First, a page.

Imagine you have a number of threads each responsible for the simulation of a distinct particle( 3D with position(x,y,z) and direction(l,m,n) with some other info).
There are regions in this simulation world where these particles can generate secondary particles based on some random process. Some 3D regions are more probable to generate secondaries than others, and once it has been determined that there has been an additional particle generated, I need to save a bunch of data related to that generation at that point in the simulated process.
My previous version allowed only for the generation of a single secondary particle, so each thread either generated 0 or 1 secondary particles. At the end of simulation I would save data for both the primary and secondary particles, with a ‘dummy’ value for the secondary if one was not generated.
Now I need to implement a version where there can be (theoretically) up to 60,000 secondary particle events generated from a primary during the course of each particles simulation. A primary particle could be in a ‘volatile’ region where each movement in that region has a high probability of generating a secondary event.
Once a secondary particle event has been generated, I do not need to simulate that secondary further, rather just save a bunch of information about the state of things at that exact point in the simulation.
So the bottom line is that I have no realistic upper limit on the number of secondaries, and cannot use pre-allocated registers or shared memory for local storage and ordering before writing out the global memory.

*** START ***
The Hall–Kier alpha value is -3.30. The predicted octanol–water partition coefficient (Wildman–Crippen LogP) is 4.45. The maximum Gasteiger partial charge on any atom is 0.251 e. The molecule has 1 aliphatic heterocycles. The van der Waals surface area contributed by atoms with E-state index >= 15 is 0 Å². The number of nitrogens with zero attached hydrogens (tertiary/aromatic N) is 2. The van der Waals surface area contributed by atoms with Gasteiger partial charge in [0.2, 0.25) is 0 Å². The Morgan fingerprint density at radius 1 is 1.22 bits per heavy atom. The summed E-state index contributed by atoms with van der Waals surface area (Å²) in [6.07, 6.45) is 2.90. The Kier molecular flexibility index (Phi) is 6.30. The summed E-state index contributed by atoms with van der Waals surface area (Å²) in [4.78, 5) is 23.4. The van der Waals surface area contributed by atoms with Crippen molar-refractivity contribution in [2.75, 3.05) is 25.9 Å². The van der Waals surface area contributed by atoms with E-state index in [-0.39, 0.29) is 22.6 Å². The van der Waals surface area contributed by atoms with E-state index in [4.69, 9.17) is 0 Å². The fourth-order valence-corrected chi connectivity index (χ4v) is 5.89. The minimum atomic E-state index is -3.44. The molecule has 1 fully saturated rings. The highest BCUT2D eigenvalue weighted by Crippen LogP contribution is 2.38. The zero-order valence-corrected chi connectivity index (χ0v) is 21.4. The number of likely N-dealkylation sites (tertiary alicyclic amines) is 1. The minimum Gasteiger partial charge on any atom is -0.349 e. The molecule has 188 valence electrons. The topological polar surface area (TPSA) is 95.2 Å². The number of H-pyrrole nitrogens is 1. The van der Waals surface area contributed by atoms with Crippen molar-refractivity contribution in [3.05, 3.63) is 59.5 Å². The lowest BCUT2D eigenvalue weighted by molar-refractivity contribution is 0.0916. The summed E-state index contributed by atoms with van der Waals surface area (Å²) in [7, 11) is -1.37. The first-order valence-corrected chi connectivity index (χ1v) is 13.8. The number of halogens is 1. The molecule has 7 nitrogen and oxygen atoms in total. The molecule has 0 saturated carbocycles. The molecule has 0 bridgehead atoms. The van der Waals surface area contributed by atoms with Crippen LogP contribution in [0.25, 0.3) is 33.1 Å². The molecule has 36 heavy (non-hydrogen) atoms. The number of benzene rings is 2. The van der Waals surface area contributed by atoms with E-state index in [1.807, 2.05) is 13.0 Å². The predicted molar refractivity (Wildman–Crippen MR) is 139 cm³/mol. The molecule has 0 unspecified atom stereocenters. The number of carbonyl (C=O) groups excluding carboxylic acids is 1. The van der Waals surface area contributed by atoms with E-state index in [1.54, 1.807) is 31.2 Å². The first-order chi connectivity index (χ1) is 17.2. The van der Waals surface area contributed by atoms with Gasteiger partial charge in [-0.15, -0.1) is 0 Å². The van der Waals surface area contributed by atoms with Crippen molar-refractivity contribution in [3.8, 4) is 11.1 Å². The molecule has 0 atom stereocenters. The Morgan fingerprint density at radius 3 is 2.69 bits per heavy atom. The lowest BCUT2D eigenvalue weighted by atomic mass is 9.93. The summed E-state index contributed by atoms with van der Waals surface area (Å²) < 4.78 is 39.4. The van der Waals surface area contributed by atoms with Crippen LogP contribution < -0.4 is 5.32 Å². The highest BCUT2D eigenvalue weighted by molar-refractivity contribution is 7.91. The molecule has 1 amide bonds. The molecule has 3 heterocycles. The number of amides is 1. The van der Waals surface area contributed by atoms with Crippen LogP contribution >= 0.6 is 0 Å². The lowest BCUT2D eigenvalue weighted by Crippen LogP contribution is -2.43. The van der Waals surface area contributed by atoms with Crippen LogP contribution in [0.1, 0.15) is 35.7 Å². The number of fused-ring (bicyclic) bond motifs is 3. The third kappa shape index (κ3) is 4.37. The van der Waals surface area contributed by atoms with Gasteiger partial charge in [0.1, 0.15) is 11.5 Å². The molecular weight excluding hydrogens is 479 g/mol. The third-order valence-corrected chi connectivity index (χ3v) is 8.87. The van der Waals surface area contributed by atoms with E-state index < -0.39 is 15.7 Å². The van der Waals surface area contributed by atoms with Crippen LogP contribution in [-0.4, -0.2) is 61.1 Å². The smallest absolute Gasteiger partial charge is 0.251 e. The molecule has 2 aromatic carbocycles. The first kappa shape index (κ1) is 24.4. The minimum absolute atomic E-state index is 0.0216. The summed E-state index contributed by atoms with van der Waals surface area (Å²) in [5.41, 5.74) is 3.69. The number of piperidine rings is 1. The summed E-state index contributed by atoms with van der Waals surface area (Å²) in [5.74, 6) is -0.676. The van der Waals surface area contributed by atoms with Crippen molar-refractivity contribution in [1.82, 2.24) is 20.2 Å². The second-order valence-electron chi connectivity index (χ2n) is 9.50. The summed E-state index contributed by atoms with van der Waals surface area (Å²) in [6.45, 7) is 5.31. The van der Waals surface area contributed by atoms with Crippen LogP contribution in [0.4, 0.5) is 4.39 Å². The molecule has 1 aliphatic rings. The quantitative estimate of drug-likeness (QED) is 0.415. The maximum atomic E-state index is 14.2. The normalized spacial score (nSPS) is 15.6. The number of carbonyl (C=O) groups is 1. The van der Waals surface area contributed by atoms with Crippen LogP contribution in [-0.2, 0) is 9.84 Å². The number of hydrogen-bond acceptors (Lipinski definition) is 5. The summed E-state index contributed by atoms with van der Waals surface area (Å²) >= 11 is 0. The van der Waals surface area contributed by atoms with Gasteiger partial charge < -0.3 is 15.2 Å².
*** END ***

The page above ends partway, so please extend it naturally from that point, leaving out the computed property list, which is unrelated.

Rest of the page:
The other GPU versions of this type of simulation I have seen use a single 32 bit integer global value which is updated via atomic operations. This atomic operation would return an integer value which is the next available index in global memory for the secondary particle event information to be stored. A thread in that implementation which generated a secondary particle event would have to diverge from the rest of threads in a block, update an global counter,save about 120 bytes of information to global memory, then continue the simulation.
Such implementations are slow and I am trying to create a more efficient implementation.
Overall the probability that a large number of secondary events will be generated is small, but I was told not to rely on that fact and assume each thread(primary particle) could generate a secondary particle each step in the simulation.
Since each thread’s primary particle in a thread block could be in very different regions of the 3D world, it is unlikely that multiple threads in a block/warp will simultaneously need to store information related to their generated secondary particles at the same point in the simulation process.
A toolkit like Geant4 (CPU based) simulates particles serially one by one, and if a secondary particle is generated it saves that info and later simulates that secondary particle in a subsequent run.
My current CUDA application operates much differently so that approach is not possible. Already I am close to my resource limit per thread block (shared memory and registers), so more than two potential secondary particles will be a challenge with the current structure.
Ultimately I can use global counters and disparate global memory updates as well, but would like to test other potentially more efficient methods first.
Anyone have any ideas or links to papers which address this problem in a parallel architecture?